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Wed May 10 2017
Why It is Best For CLG To Trade Away Xmithie
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Update: Xmithie has been traded to Immortals and replaced by Dardoch as of May 12, 2017
With rumors swirling around the potential for Counter Logic Gaming and Immortals to trade their Junglers, I could not be more excited for CLG as it means that the team is ready to move forward with a new player. CLG’s Xmithie has been a disaster this split, and the forecast heading into the summer isn’t suggesting any major improvements anytime soon.

Xmithie struggled against other junglers this split. (Stats provided by Oracle's Elixer)

It is an understatement to say that this season was abysmal for Xmithie. Despite CLG’s 4th place finish at the Spring Split playoffs, Xmithie still managed to be the worst player to finish the split as jungler in the NA LCS. Taking a look at his statistics, you can immediately understand why the American jungler performed so poorly. Aside from some decent team fighting numbers (fourth best in assist with 268, fifth best in damage per minute, and fifth best in damage percentage with 17 percent), Xmithie was a mess, and most of it stemmed from the early game.

His sense of the game, in general, has really taken a nosedive since his peak from when he helped CLG claim a Spring Split title win in 2016. Now, it’s a miracle to see Xmithie not being caught out in the early game or dying to a counter-gank. Getting Xmithie off his feet this season was a chore for the entire team, and his lack of map presence really became a detriment for CLG. Darshan received a lot of jungle attention in the top lane, and without Xmithie, was punished quite heavily. Huhi, who has relied on Xmithie to get ahead so he snowballs and roams, was confined to the mid lane and unable to affect the rest of the map due to Xmithie's poor disposition.

In terms of his statistics, Xmithie was an average of 234 experience points behind the enemy jungler every game. That’s nearly half an entire level, an issue that often resulted in a huge difference in terms of early map pressure for CLG. For example, when a Level 3 Xmithie goes to gank and gets counter-ganked by the opposing jungler, the experience difference tends to end in an imbalanced trade that spells disaster for CLG.

When looking at his Creep Score Differential (CSD) at 10 minutes, you can see that Xmithie was, on average, usually a camp or two behind the enemy jungler. With jungle experience being so heavily weighted on being able to clear your camps and punishing for time wasted on a failed early gank, it’s no wonder Xmithie was always so far behind. His struggles in the jungle this split snowballed to the point where CLG is the worst early game team in the NA LCS.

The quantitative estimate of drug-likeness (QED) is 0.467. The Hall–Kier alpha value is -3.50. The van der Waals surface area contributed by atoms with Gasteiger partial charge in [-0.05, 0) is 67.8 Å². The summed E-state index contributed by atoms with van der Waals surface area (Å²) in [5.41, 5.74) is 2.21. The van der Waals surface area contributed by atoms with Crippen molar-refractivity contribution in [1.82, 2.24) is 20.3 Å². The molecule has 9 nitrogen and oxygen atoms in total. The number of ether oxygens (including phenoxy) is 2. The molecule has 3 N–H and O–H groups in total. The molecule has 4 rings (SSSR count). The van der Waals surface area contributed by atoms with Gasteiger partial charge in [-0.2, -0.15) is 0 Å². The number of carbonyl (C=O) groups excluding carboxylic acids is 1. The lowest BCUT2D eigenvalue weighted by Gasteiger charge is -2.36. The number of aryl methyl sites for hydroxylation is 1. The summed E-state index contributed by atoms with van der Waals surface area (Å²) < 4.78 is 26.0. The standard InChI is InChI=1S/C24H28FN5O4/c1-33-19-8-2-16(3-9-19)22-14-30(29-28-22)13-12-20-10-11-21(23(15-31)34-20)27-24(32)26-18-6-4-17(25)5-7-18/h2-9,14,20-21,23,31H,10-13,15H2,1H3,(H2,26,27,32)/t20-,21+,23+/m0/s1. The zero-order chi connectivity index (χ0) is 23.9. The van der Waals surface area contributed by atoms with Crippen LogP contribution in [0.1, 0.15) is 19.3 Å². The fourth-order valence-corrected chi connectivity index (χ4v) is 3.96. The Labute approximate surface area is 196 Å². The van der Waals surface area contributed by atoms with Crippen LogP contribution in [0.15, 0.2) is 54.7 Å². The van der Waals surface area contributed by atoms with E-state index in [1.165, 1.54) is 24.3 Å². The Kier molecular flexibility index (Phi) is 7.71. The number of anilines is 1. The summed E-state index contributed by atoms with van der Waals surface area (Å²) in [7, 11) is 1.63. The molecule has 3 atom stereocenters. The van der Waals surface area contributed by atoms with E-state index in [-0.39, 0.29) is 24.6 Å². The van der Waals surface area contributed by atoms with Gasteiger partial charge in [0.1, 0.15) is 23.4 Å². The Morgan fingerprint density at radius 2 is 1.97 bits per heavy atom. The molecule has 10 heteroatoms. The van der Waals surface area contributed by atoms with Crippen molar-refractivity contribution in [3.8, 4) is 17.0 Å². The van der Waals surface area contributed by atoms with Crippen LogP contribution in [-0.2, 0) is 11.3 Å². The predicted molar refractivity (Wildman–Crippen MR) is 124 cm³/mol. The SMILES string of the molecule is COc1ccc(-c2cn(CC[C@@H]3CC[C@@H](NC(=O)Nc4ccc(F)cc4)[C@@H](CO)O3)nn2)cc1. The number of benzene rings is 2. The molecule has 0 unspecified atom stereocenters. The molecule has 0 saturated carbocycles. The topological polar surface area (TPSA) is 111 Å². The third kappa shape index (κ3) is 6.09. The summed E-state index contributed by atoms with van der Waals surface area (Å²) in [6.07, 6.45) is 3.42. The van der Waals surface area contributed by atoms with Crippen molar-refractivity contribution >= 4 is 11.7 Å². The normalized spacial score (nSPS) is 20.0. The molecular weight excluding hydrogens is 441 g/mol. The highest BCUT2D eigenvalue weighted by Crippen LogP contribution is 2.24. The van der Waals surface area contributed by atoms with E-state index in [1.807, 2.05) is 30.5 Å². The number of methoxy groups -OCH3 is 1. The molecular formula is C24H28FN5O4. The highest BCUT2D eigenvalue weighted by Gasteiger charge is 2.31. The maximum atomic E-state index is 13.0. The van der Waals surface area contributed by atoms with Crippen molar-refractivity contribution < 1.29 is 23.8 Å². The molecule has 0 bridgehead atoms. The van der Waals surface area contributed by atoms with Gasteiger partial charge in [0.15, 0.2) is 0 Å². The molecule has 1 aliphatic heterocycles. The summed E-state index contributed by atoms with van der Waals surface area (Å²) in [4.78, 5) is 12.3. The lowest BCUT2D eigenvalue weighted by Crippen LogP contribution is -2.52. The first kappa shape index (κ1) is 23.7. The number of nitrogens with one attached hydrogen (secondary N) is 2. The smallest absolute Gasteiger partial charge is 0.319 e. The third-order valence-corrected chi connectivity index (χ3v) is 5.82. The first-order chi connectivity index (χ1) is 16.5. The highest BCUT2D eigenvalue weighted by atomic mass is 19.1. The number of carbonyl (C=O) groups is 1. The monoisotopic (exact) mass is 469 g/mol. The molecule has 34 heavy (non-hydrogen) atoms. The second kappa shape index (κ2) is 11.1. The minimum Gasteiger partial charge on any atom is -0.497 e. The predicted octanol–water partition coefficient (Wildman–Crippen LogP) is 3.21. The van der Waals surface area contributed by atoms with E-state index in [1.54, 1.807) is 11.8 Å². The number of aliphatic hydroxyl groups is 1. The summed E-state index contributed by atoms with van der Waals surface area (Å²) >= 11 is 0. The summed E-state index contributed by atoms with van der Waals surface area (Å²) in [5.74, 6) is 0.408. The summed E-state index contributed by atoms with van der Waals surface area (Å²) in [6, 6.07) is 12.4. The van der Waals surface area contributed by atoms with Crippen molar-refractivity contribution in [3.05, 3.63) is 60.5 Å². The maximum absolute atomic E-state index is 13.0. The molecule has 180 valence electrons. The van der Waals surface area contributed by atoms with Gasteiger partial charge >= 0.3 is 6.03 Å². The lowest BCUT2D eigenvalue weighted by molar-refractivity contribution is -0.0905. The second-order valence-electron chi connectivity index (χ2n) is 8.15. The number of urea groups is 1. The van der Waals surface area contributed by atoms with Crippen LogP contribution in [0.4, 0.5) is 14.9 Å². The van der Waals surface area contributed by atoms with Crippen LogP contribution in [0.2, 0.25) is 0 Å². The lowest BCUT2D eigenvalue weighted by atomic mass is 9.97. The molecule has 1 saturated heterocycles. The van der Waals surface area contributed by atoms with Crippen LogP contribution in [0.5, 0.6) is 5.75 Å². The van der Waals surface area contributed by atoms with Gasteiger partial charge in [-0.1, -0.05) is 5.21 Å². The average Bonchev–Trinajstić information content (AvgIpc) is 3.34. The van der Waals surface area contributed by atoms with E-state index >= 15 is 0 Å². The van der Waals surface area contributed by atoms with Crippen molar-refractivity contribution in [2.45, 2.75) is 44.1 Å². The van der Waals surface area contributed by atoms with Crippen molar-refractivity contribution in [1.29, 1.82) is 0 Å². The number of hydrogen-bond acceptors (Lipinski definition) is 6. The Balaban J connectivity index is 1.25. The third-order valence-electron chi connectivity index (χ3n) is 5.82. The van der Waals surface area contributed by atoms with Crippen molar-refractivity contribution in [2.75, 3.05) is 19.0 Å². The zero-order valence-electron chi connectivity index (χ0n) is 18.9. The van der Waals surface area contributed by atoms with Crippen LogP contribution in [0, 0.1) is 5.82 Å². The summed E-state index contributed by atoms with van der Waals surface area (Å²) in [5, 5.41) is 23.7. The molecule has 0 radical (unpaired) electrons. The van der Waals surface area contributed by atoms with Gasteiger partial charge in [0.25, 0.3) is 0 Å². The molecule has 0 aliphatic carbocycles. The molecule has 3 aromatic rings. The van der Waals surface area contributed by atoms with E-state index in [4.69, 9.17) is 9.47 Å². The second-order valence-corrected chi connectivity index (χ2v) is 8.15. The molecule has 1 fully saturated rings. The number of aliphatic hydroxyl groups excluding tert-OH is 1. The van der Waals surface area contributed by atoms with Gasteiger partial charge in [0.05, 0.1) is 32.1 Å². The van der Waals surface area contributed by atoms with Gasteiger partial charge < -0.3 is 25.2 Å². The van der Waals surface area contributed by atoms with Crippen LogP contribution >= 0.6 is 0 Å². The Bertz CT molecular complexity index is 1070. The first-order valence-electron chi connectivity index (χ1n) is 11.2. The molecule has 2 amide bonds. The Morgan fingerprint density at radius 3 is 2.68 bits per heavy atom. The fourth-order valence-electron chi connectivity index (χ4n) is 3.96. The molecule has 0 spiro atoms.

CLG had the worst early game stats of the split. (Stats provided by Oracle's Elixer)

Obviously, the failures of the team can not be entirely on placed on Xmithie, but as the jungler, he is the main man responsible for a great deal of CLG’s early game presence. This split, the problem wasn’t with Xmithie being a non-factor for CLG, it was him being a negative factor. When behind, Xmithie would employ a "feast-or-famine" playstyle where he would try to force ganks and fights that could either go really well and bring CLG back into a game or end disastrously and set his team further behind.

However, despite his faults, Xmithie definitely had his strong points. The man knew how to Smite, and that played very well into CLG’s heavy focus on securing objectives. With Xmithie’s help, the team some impressive numbers around both pits (Dragons and Barons). As this was the typical CLG way back into a losing game, if it were not for the team’s ability to force and secure major objectives, this team would have lost many more games this split. Yet a big part of the reason behind why CLG was able to secure so many Dragons and Barons was the types of champions that Xmithie played.

Xmithie's jungle champs from Spring 2017. Statistic provided by Oracle's Elixers

This season saw the rise of a carry jungle meta which brought back some flashy plays reminiscent of the 2016 Spring Split Xmithie, however; the moments of brilliance didn’t last long as he proved to be outclassed by other Junglers. In particular, his Graves was atrocious, having a win percentage of 21 and a KDA of 1.8.

His Kha’Zix performed slightly better, clocking in a KDA of 3.0 but a win percentage of 43. As for other Junglers, he had decent results with Lee Sin and Gragas whom he ended the split with KDAs of 3.1 and 2.9, and win percentages of 50 and 60 respectively. Out of his entire champion pool played this split, the best pick in his arsenal would have to be his Rengar which clocked in a win percentage of 67. Despite his high win rate, Xmithie's KDA on Rengar was abysmal at a 2.2. The ability of Rengar to apply pressure on the map without having to be ahead thanks to the constant threat of his ultimate played out well for CLG. Whenever the rare situation arose where Xmithie managed to gain a lead, it granted him the power to pick off champions key champions and help CLG on the path to victory.

Xmithie's Rengar played a similar role to his 2016 Spring Split Elise and his dreaded Nidalee, but that was a long time ago, and the meta is beginning to shift once again. It’s going away from the Xmithie's comfort picks, and more into the area of champions where he hasn't performed well on like the Graves and the Kha'Zix. The time of Golden Age of CLG and Xmithie is over. It’s time to move on and find a better jungler to bring the team forward.

Image credit: Riot Games via Flickr

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